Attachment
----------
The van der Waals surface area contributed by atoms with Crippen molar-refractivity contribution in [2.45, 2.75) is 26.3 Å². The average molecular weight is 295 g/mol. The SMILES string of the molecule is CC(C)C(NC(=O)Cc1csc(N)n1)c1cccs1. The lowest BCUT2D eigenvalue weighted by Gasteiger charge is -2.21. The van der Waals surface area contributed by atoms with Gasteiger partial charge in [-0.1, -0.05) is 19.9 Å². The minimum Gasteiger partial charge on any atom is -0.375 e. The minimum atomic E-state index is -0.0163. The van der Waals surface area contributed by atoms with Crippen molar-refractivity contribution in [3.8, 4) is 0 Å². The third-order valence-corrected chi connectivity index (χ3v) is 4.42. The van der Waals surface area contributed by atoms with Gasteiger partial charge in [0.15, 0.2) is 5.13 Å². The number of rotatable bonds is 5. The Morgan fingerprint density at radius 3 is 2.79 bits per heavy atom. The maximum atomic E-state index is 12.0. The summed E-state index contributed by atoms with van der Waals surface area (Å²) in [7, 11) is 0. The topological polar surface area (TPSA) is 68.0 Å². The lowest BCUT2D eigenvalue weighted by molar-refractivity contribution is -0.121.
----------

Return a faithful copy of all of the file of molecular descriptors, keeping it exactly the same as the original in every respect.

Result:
The van der Waals surface area contributed by atoms with Crippen molar-refractivity contribution in [2.45, 2.75) is 26.3 Å². The average molecular weight is 295 g/mol. The SMILES string of the molecule is CC(C)C(NC(=O)Cc1csc(N)n1)c1cccs1. The lowest BCUT2D eigenvalue weighted by Gasteiger charge is -2.21. The van der Waals surface area contributed by atoms with Gasteiger partial charge in [-0.1, -0.05) is 19.9 Å². The minimum Gasteiger partial charge on any atom is -0.375 e. The minimum atomic E-state index is -0.0163. The van der Waals surface area contributed by atoms with Crippen molar-refractivity contribution in [3.8, 4) is 0 Å². The third-order valence-corrected chi connectivity index (χ3v) is 4.42. The van der Waals surface area contributed by atoms with Gasteiger partial charge in [0.15, 0.2) is 5.13 Å². The number of rotatable bonds is 5. The Morgan fingerprint density at radius 3 is 2.79 bits per heavy atom. The maximum atomic E-state index is 12.0. The summed E-state index contributed by atoms with van der Waals surface area (Å²) in [7, 11) is 0. The topological polar surface area (TPSA) is 68.0 Å². The lowest BCUT2D eigenvalue weighted by molar-refractivity contribution is -0.121.